whipchick (whipchick) wrote,
whipchick
whipchick

Words, Words, Words

TAMORA
Why hast thou slain thine only daughter thus?

TITUS ANDRONICUS
Not I; 'twas Chiron and Demetrius:
They ravish'd her, and cut away her tongue;
And they, 'twas they, that did her all this wrong.

SATURNINUS
Go fetch them hither to us presently.

TITUS ANDRONICUS
Why, there they are both, baked in that pie;
Whereof their mother daintily hath fed,
Eating the flesh that she herself hath bred.

- Act V, Scene iii

The banquet table is spread with wooden plates and goblets, the actors in costumes of burlap over white t-shirts and tan pants, the pale colors of good behavior. Usually, this is the part of the play where the audience laughs—mute, handless Lavinia lies dead below the table, General Titus reveals that he has killed Empress Tamora’s sons and baked them into the pie she has just eaten. About here, the actors feign vomiting and the audience can’t help but chuckle at the carnage, the outrageously graphic violence of Shakespeare’s first tragedy, hard to depict seriously on a live stage.

We do not laugh. We have been through a metal detector and a mild search, sent one of our company to Wal-mart for long pants (no shorts in the Visitors’ Center), and watched this company, Shakespeare Behind Bars, play out Titus Andronicus on a bare stage with a trestle table and some folding chairs.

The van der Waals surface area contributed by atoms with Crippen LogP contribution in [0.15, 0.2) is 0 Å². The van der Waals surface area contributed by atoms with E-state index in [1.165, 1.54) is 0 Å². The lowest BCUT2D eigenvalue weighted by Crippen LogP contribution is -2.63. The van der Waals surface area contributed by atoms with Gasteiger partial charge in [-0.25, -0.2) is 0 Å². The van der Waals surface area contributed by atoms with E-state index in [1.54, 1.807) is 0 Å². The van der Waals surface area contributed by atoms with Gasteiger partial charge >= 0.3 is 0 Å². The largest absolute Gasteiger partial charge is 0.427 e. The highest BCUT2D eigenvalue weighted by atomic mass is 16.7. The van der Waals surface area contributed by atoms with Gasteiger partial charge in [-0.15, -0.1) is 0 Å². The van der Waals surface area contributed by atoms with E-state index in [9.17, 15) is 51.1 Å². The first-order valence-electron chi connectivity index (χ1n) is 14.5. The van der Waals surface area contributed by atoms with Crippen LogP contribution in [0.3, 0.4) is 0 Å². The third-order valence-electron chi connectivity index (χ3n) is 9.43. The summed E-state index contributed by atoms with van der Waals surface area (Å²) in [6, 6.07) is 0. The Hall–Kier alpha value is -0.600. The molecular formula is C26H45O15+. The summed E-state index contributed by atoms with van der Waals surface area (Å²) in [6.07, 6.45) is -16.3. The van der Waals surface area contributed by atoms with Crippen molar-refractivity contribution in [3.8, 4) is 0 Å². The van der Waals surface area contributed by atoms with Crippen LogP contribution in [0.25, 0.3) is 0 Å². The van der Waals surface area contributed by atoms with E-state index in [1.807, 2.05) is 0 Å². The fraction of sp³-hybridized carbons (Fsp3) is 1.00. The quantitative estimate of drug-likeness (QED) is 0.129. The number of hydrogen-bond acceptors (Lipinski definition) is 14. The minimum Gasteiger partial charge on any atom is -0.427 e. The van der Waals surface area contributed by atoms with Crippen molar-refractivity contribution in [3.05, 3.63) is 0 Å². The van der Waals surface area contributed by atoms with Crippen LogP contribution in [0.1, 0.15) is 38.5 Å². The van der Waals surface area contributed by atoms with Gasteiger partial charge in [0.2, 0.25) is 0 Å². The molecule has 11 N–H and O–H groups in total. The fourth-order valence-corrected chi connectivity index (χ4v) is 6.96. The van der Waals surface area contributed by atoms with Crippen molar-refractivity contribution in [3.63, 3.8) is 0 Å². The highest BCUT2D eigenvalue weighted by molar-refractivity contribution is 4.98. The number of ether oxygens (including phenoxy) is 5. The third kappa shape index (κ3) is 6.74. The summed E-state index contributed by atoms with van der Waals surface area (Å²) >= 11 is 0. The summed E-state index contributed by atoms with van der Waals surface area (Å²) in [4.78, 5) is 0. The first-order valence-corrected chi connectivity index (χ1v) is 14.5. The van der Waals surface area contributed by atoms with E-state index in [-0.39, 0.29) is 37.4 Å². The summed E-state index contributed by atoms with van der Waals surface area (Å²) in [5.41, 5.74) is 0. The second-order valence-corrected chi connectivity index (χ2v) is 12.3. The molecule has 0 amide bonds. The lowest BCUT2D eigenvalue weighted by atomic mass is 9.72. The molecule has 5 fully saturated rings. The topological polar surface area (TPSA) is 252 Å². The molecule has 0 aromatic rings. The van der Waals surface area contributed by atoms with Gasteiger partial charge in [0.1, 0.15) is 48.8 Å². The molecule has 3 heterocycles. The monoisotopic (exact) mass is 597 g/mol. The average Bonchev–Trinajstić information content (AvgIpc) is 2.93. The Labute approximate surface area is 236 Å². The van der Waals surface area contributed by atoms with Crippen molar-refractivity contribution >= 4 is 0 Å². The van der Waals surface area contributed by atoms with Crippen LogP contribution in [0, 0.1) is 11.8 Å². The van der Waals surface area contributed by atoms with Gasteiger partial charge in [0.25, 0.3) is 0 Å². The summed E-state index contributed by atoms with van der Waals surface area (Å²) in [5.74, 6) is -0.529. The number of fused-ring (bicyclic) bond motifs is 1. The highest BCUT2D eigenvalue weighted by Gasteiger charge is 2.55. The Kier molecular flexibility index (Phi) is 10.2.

Titus killed his daughter to save her honor. After Tamora’s sons raped Lavinia, cut off her hands and cut out her tongue to stop her telling, she hasn’t been the same. It’s better this way. The actor playing Titus is fourteen years into two consecutive life sentences. Once a Pentecostal minister, he electrocuted his pregnant wife, throwing a hair dryer into the bathtub after losing his fight with “homosexual urges.” Death was better than tainting her with his sin. He spent the first ten years regretting he hadn’t finished, his own suicide forestalled by the arrival of the police, trouble with the gun, a neighbor’s intervention.

People really do that.

After today’s show, the prisoners’ acting company will play Titus three times in the yard, for the rest of the inmates. Luther Luckett Correctional Complex is a medium-security facility, which sounds benign but means twenty-to-life, an hour of exercise and an hour of program time once a week, studying lines alone in your cell until the weekly rehearsal. It’s a good-behavior prison. Every inmate must be in a program—studying for a high school diploma or weekly church or job-training or Alcoholics Anonymous or Shakespeare Behind Bars.

52 hours of rehearsal means one play a year. Last year, Portia in The Merchant of Venice turned down parole to finish the show. He said he didn’t have much out there, didn’t want to let the rest of the company down, wanted to perform after having practiced so long.

As was Shakespeare’s company, the actors are all men. I don’t know if Lavinia, a slight, dirty-blond twenty-something, is treated the way my mind assumes, but in the audience Q&A after the show, he confirms it was tough to be cast as a woman. Bassianus, Lavinia’s husband (thrown into a pit, Act II Scene iii), is asked by a reporter in the audience if his experience acting had changed anything in his life.